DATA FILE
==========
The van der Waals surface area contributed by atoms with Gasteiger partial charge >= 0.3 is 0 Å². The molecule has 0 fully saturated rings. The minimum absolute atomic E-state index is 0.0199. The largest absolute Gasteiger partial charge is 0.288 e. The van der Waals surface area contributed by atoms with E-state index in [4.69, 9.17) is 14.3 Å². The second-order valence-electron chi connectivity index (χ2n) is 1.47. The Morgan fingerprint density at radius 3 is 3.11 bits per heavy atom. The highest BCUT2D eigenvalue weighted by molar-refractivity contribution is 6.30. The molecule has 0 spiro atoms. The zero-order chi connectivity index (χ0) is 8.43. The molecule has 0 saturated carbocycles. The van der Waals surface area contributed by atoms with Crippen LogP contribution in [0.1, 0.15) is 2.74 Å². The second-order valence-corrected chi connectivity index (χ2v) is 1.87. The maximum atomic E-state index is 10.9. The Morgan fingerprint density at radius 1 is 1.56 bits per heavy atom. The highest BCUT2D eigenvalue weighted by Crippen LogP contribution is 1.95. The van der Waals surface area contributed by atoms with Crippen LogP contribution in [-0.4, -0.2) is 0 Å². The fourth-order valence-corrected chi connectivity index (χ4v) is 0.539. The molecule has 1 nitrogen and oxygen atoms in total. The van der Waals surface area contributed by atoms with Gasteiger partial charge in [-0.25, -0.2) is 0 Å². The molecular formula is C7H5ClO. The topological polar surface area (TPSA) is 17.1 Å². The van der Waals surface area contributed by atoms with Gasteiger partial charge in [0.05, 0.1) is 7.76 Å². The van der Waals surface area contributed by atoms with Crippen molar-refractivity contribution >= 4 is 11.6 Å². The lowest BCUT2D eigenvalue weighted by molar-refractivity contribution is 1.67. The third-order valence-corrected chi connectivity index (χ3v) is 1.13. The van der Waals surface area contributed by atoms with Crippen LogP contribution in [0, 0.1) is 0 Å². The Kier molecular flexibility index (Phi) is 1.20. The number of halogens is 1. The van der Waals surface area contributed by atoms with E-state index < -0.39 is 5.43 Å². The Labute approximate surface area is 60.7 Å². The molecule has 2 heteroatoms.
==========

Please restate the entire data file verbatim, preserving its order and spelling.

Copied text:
The van der Waals surface area contributed by atoms with Gasteiger partial charge >= 0.3 is 0 Å². The molecule has 0 fully saturated rings. The minimum absolute atomic E-state index is 0.0199. The largest absolute Gasteiger partial charge is 0.288 e. The van der Waals surface area contributed by atoms with E-state index in [4.69, 9.17) is 14.3 Å². The second-order valence-electron chi connectivity index (χ2n) is 1.47. The Morgan fingerprint density at radius 3 is 3.11 bits per heavy atom. The highest BCUT2D eigenvalue weighted by molar-refractivity contribution is 6.30. The molecule has 0 spiro atoms. The zero-order chi connectivity index (χ0) is 8.43. The molecule has 0 saturated carbocycles. The van der Waals surface area contributed by atoms with Crippen LogP contribution in [0.1, 0.15) is 2.74 Å². The second-order valence-corrected chi connectivity index (χ2v) is 1.87. The maximum atomic E-state index is 10.9. The Morgan fingerprint density at radius 1 is 1.56 bits per heavy atom. The highest BCUT2D eigenvalue weighted by Crippen LogP contribution is 1.95. The van der Waals surface area contributed by atoms with Crippen LogP contribution in [-0.4, -0.2) is 0 Å². The fourth-order valence-corrected chi connectivity index (χ4v) is 0.539. The molecule has 1 nitrogen and oxygen atoms in total. The van der Waals surface area contributed by atoms with Gasteiger partial charge in [-0.25, -0.2) is 0 Å². The molecular formula is C7H5ClO. The topological polar surface area (TPSA) is 17.1 Å². The van der Waals surface area contributed by atoms with Gasteiger partial charge in [0.05, 0.1) is 7.76 Å². The van der Waals surface area contributed by atoms with Crippen molar-refractivity contribution >= 4 is 11.6 Å². The lowest BCUT2D eigenvalue weighted by molar-refractivity contribution is 1.67. The third-order valence-corrected chi connectivity index (χ3v) is 1.13. The van der Waals surface area contributed by atoms with Crippen LogP contribution in [0, 0.1) is 0 Å². The Kier molecular flexibility index (Phi) is 1.20. The number of halogens is 1. The van der Waals surface area contributed by atoms with E-state index < -0.39 is 5.43 Å². The Labute approximate surface area is 60.7 Å². The molecule has 2 heteroatoms.